Men's Division: Study: September 2004 Study Material

SGI-USA Men's Division Monthly Meetings
Suggested study material for September 2004

Opening a Powerful Path to Peace from Within:
Changing Karma into Mission

The suggested material for the men’s meetings in September is the following excerpts from "The World of Nichiren Daishonin’s Writings" (continuing from the November 2003 issue of Living Buddhism). In this section, SGI President Ikeda and Mr. Morinaka discuss the Gosho passage below written to Shijo Kingo, focusing on the “heart of the practice of the Lotus Sutra.” Suggested discussion questions follow the excerpted material.

“The heart of the Buddha’s lifetime of teachings is the Lotus Sutra, and the heart of the practice of the Lotus Sutra is found in the “Never Disparaging” chapter. What does Bodhisattva Never Disparaging’s profound respect for people signify? The purpose of the appearance in this world of Shakyamuni Buddha, the lord of the teachings, lies in his behavior as a human being…. The wise may be called human, but the thoughtless are no more than animals.” (WND, 851-52)

Ikeda: While the point hardly needs repeating, the Lotus Sutra is a teaching that enables all people to attain Buddhahood. The fundamental purpose for Shakyamuni Buddha’s appearance in the world was “to open the door of Buddha wisdom to all living beings” (LS, p.31) – in other words, to enable all people to manifest their Buddha nature and attain the same enlightened state of Buddhahood as he.

Morinaka: This is the Buddha’s vow “to make all persons equal to me, without any distinction between us.” (LS2, 36).

Ikeda: Very simply, the Lotus Sutra embodies the philosophy that everyone is a Buddha and urges its practitioners to enable everyone to reveal their inherent Buddhahood. By extension, it teaches a way of life guided by profound respect for others.

Morinaka: In contrast, the provisional teachings that preceded the Lotus Sutra do not fully elucidate a way of life that shows respect for others. This is mainly because they retain a degree of discrimination by asserting that persons of the two vehicles (that is, voice-hearers and cause-awakened ones), evil people and women cannot attain Buddhahood.

Ikeda: Next, the Daishonin refers to the essence of the practice of the Lotus Sutra, the scripture of universal enlightenment. He writes: “The heart of the practice of the Louts Sutra is found in the ‘Never Disparaging’ chapter.”
Whereas the heart of the teaching of the Lotus Sutra is found in the “Expedient Means” (2nd) and “Life Span” (16th) chapters, the heart of the practice of the twenty-eight-chapter Lotus Sutra, the Daishonin declares, is found in the “Never Disparaging” chapter. This, I believe, is profoundly significant.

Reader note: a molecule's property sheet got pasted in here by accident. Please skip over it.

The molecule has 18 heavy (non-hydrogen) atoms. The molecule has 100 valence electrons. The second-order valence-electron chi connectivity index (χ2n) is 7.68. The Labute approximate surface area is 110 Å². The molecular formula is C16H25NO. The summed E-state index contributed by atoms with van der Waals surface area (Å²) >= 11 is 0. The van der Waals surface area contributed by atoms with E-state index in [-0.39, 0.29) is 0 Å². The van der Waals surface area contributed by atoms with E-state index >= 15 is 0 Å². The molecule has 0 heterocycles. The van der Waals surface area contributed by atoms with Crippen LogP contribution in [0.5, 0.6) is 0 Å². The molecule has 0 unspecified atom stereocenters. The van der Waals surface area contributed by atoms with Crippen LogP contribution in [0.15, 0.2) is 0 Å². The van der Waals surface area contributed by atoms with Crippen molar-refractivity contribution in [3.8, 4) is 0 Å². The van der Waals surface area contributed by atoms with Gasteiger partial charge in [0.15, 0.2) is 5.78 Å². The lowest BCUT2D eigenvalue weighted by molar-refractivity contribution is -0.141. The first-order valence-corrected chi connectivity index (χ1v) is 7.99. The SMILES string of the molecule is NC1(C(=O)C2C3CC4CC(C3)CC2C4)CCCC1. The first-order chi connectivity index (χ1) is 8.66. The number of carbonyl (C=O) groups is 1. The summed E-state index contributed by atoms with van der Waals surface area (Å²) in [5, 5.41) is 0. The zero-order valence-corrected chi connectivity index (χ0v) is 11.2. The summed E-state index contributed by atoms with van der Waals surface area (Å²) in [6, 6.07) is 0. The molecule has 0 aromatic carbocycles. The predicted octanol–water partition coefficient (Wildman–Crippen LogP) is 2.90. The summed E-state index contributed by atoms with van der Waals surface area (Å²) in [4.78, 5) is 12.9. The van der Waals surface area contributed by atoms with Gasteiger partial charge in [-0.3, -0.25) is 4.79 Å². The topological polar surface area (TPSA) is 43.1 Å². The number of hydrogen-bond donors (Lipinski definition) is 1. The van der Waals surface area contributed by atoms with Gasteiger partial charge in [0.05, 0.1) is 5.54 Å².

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Morinaka: The twenty-four character Lotus Sutra that Bodhisattva Never Disparaging recited is as follows: “I have profound reverence for you, I would never dare treat you with disparagement or arrogance. Why? Because you are all practicing the bodhisattva way and are certain to attain Buddhahood” (LS20, 266-7).

Ikeda: In other words, respecting others is the central thought of the Lotus Sutra and must comprise the core of our Buddhist practice. Bodhisattva Never Disparaging’s words of veneration might be called the authority for our efforts to practice shakubuku and share the Mystic Law with others.
Bodhisattva Never Disparaging’s universal reverence for others indicates that all people, without exception, can attain Buddhahood. Ignorance functions to prevent us from understanding this. In such a deluded state, even if told that all people are endowed with the Buddha nature, the potential for Buddhahood, one cannot believe it.

Morinaka: While professing to respect others in an abstract sense, people may often be guilty of unconsciously belittling and disrespecting others in some way.

Ikeda: Such is the fearfulness of the ignorance and delusion lurking deep in people’s lives. That’s why profound conviction and resolute courage are essential. Dauntless courage is vital to our struggle to free one precious person after another from evil and guide them toward good. SGI members summon such courage daily and carry on this struggle in all kinds of situations, including in their activities to conduct shakubuku. That’s why they are strong….

To lead people to good in a world enveloped in the darkness of ignorance, actively confronting and refuting evil without being contaminated by it, is an enormous challenge. It is like walking along a perilous steep path atop a towering ridge while struggling to win over various worldly temptations and distractions that would plunge us into the valley of profound disregard and disrespect for other human beings. Having the resolute conviction that we are “like the lotus flower in the water” (LS15, 222), blooming serenely without being tainted by the mud from which it grows, is indispensable.

The firm conviction to break free of all temptations and distractions that ultimately cause us to disrespect others is the hallmark of the universal enlightenment of the Lotus Sutra.
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Suggested questions for discussion:

1. In your own words, what does it mean to you that the “heart of practice” is found in the spirit of the Never Disparaging chapter?

2. It seems clear from President Ikeda’s discussion that “never disparaging spirit” is different from “turning the other cheek,” or passively accepting evil or destructive behavior. Explain what the difference is and how to correctly implement this spirit in your practice.

3. For you personally, what enables (or at least helps) you to manifest the “profound conviction and resolute courage” needed to carry out your practice according to this guidance?